Cricket clubs and counties can be quite unforgiving environments in terms of lads’ banter. It’s all good fun, and when you’re around your mates like that you wouldn’t necessarily pick up on someone who’s struggling a bit. You might just think he’s in a bad mood. I don’t think the environment that’s created is a good one for guys who want to come out and say they’re having problems. But having said that, there is a serious support network in place, and when someone does come out and say they’re suffering, it’s accepted rather than looked down on.

I’ve never witnessed any prejudice towards a cricketer who’s admitted suffering from depression. I’d relate that to when Steve Davies came out as being gay and everyone just accepted it. For him, that would have been a massive thing. You have banter about it in the changing room, but when you play against him you just treat him as you did before. It’s accepted straight away.

What is being done within the game to help?

The PCA (Professional Cricketers’ Association) are doing good work. Through the winter they’re constantly in contact with the Welfare Officers and Personal Development guys (at counties) and they’ve got a really good support network there. It’s about changing people’s awareness of the situation.

The online videos are very good. At the start of each year the PCA go and meet the counties and they put up tutorials which we have to do, otherwise we cannot be registered to play, so it’s not just a case of do it if you want to or need to.

Back to the walk, and Matt gleefully informs me that I am the only person to accompany him and not offer to carry his hefty rucksack. Oh dear! To ease his rucksack woes, Matt gets a weekly visit from either of his parents or his girlfriend Rose who bring him clean clothes and the next set of maps for his journey. Speaking of maps, I was alarmed to learn that Matt had never read a map before he started this walk. As we left the main roads of Radstock behind and headed into the depths of the Somerset countryside, Matt looked bewilderingly around the sodden village we were in, before glancing hopefully at me for assistance.  Happily (and unsurprisingly some would say) it’s at this point that I found us the pub to take shelter in.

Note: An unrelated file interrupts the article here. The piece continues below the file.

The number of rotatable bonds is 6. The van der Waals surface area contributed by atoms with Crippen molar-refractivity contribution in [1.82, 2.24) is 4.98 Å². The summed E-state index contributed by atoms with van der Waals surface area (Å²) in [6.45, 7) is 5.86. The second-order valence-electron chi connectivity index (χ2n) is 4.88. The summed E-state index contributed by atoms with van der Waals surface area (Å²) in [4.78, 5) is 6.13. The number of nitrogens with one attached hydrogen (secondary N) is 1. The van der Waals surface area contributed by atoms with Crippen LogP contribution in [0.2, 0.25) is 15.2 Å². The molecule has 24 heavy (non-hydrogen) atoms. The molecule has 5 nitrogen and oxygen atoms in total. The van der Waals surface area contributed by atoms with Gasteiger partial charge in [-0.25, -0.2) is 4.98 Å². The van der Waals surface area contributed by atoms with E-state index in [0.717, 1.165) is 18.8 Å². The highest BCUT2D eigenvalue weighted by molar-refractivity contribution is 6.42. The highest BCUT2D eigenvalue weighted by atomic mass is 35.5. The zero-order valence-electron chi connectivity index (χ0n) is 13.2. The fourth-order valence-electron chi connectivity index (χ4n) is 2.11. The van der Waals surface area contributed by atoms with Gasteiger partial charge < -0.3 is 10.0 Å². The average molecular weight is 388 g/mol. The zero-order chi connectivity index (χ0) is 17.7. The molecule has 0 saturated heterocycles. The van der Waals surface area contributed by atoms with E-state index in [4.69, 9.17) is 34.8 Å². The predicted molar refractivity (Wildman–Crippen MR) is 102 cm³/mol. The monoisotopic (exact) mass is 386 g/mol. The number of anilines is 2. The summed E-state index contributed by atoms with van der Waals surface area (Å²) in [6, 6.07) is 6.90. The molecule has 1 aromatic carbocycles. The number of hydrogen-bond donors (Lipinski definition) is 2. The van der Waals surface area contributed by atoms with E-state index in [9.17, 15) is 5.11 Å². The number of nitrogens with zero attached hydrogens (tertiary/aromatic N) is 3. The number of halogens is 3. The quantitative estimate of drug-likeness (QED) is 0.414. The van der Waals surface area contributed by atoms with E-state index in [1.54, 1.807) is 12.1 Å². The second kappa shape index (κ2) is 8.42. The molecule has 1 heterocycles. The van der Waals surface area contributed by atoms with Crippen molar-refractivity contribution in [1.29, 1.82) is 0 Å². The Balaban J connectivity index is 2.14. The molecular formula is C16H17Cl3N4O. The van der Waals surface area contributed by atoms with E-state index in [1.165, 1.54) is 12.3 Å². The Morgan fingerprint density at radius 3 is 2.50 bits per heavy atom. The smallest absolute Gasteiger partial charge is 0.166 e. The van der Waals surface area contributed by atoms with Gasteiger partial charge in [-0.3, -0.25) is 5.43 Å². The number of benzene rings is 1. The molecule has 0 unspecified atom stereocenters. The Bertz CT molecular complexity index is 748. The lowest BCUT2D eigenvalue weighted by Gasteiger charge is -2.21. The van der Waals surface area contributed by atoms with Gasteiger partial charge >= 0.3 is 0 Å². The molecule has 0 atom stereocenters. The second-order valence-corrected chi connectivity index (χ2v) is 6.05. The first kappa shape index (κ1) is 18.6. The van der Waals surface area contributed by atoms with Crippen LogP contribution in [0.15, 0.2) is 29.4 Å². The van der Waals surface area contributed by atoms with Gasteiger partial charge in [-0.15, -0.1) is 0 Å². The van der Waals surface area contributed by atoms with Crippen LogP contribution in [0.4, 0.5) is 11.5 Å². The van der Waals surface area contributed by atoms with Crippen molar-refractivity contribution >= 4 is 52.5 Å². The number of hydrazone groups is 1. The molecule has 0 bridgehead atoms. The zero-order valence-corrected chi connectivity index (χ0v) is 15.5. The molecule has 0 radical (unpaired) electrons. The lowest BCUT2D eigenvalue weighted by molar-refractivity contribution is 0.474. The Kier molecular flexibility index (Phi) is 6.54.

GW: So who else has joined you on the walk so far?

MB: Loads of people have joined me. My dad was with me in a campervan for the first two weeks up in Scotland, which was nice. He’s been really good at helping find my accommodation etc.  Some Leicestershire teammates have come along; Paul Nixon, Alex Wyatt, James Sykes, Josh Cobb, Nathan Buck, Robbie Williams, and Ben Smith the batting coach. My girlfriend has walked with me a few times, lots of friends, and both of my parents. My Aunt and her scout troop joined me as well. They’re raising some money for me, which is great. That day there were about 15 of us including my friends from London.

Did you talk to anyone else who’s done the walk?

No. Ian Botham has done it but he did it on the road. Not that it makes it any less hard. (But I am much tougher than him)!”

66 days is a very long time to be away. How long were you planning for this adventure?